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Methylation: What it is and what role it plays in your body

Susan Hunter Children's Health, Digestive Health, Mental Health Leave a Comment

Methylation is a biochemical process happening in each of our cells thousands of times a minute – just one of the amazing but invisible processes going on in our bodies right now. It’s worth talking about because it plays a big role in mood, stress tolerance and a few other important cellular reactions.

Methylation is critical for the production and release of neurotransmitters that help to promote a balanced mood and a healthy stress response. Methylation is also involved in detoxification, antioxidant production, normal DNA replication, cellular energy production and regulating circadian rhythms to name just some of the important roles in the body that it is involved in.

Folate, vitamin B2, vitamin B6, vitamin B12, zinc, magnesium and various amino acids derived from animal protein are very important nutritional co-factors that need to be in the body in adequate levels in order for methylation to work efficiently.

The causes of impaired methylation

Methylation can become impaired for many reasons and your diet, genes and digestive health can play a big role in this. Here are the main causes.

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• Low intake of folate rich foods

A diet lacking in folate rich foods is becoming more common. Many people just do not eat enough uncooked leafy green vegetables in their daily diet. Folate is crucial for the methylation cycle to work properly. For individuals with the MTHFR gene, polymorphism it is important to avoid large doses of synthetic folic acid found in nutritional supplements and commercially-baked products that use folic acid fortified foods. These individuals struggle to convert folic acid to the active form of folate that gets the methylation cycle working efficiently.

• Low vitamin B2 intake

Vitamin B2 or riboflavin is a co-factor for the MTHFR enzyme to help with the conversion to active folate. Vitamin B2 is also a co-factor for methionine synthase reductase (MTRR) enzyme which is catalysed by methionine synthase (MTR) and important for the generation of methyl donors, methionine and S-adenosylmethionine (SAMe).

Vitamin B2 also plays a role in the function of an enzyme called glutathione reductase which regenerates the boy’s most abundant antioxidant, glutathione. Glutathione is also produced as a part of the methylation cycle. People that follow a long term dairy-free diet are at risk of deficiency in riboflavin.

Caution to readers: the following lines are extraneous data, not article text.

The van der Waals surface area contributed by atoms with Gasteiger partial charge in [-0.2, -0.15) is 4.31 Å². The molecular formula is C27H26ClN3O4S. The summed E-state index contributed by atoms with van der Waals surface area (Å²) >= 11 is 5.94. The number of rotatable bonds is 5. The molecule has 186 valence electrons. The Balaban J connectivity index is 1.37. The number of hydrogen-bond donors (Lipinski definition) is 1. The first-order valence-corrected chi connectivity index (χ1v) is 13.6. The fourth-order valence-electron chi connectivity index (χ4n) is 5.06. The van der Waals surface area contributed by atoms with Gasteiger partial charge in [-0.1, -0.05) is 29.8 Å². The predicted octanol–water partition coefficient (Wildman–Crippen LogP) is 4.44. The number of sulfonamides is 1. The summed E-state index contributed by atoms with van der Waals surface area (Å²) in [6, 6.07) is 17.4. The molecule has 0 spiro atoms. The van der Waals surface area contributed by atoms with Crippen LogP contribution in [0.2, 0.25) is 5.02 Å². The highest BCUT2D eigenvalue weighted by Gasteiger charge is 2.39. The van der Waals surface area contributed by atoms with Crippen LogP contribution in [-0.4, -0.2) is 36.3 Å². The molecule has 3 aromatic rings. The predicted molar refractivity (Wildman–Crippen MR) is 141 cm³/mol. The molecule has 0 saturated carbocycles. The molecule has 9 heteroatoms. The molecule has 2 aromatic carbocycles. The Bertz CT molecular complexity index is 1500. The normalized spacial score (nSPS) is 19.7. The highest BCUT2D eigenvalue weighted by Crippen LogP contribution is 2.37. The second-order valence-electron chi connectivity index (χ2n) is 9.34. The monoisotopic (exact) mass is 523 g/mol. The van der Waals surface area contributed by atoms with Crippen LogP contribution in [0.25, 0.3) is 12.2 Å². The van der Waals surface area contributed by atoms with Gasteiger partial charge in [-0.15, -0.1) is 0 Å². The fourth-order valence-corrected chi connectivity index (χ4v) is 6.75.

• Inadequate intake of vitamin B12

We need good levels of vitamin B12 to methylate properly. When we don’t eat enough red meat or are eating a vegan or vegetarian diet we are at risk of slowing down methylation. Some people can eat adequate amounts of vitamin B12 containing foods and still have trouble with utilising the vitamin B12 they eat because they have gene polymorphisms for the MTR and MTRR genes. This means they are slow to take vitamin B12 out of the blood and up into cells where it can be used for methylation to occur.

 

• Low intake of B6 rich foods

Vitamin B6 deficiency comes about mostly because of inadequate intake of whole grains. It is becoming more common to see this with the popularity of grain-free diets like the Paleo and GAPS diet. Vitamin B6 is involved in the conversion of folic acid to active folate and is also involved in the conversion of homocysteine to cysteine via the transulfiuration pathway, a CBS gene dependent process.

• High Homocysteine blood levels

Homocysteine is an amino acid and high levels in the body increase the risk of heart attack and stroke. High levels can damage arterial walls and cause clot formation. Homocysteine is important in the methylation cycle to help with regenerating methionine, another amino acid that is important for donating a methyl group so cellular reactions can happen. Being a smoker, drinking caffeine and consuming too much alcohol all increase homocysteine levels.

• Having the MTHFR genetic polymorphism

Having the MTHFR gene mutation means methylation can be impaired by 25 to 70%. It is an enzyme responsible for conversion of folic acid to the active form of folate.

• Low stomach acid production and damage to the small intestinal lining

We need an acidic environment in the stomach to ensure we adequately breakdown, absorb and assimilate our methylation co-factors. It is in the small intestine that the absorption of nutrients occurs. People with leaky gut, small intestinal bacterial overgrowth (SIBO), fructose malabsorption, Giardia spp. (parasitic) infection or Coeliac disease that has not been properly treated are all at risk of not absorbing their nutrients in the small intestine. This leads to nutrient deficiencies that impair methylation over time.

• Certain medications

There are some medications that impair methylation by affecting folate and vitamin B12 levels in the body. Some drugs such as carbamazepine, asmethotrexate, sulfasalazine, proton pump inhibitors, bactrim and the oral contraceptive pill act as folate antagonists. Nitrous oxide and metformin deplete vitamin B12 levels and cholestyramine depletes vitamin B12 and reduces absorption of folate.

Susan Hunter
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Susan Hunter

B.Hsc (Naturopathy), B.A. (Psych) at Healthful Clinic - Founder and Director
Susan Hunter is a double-degree qualified naturopath, a published academic author and the founder of Healthful Clinic. She writes widely on mental health, digestive conditions and children's health.
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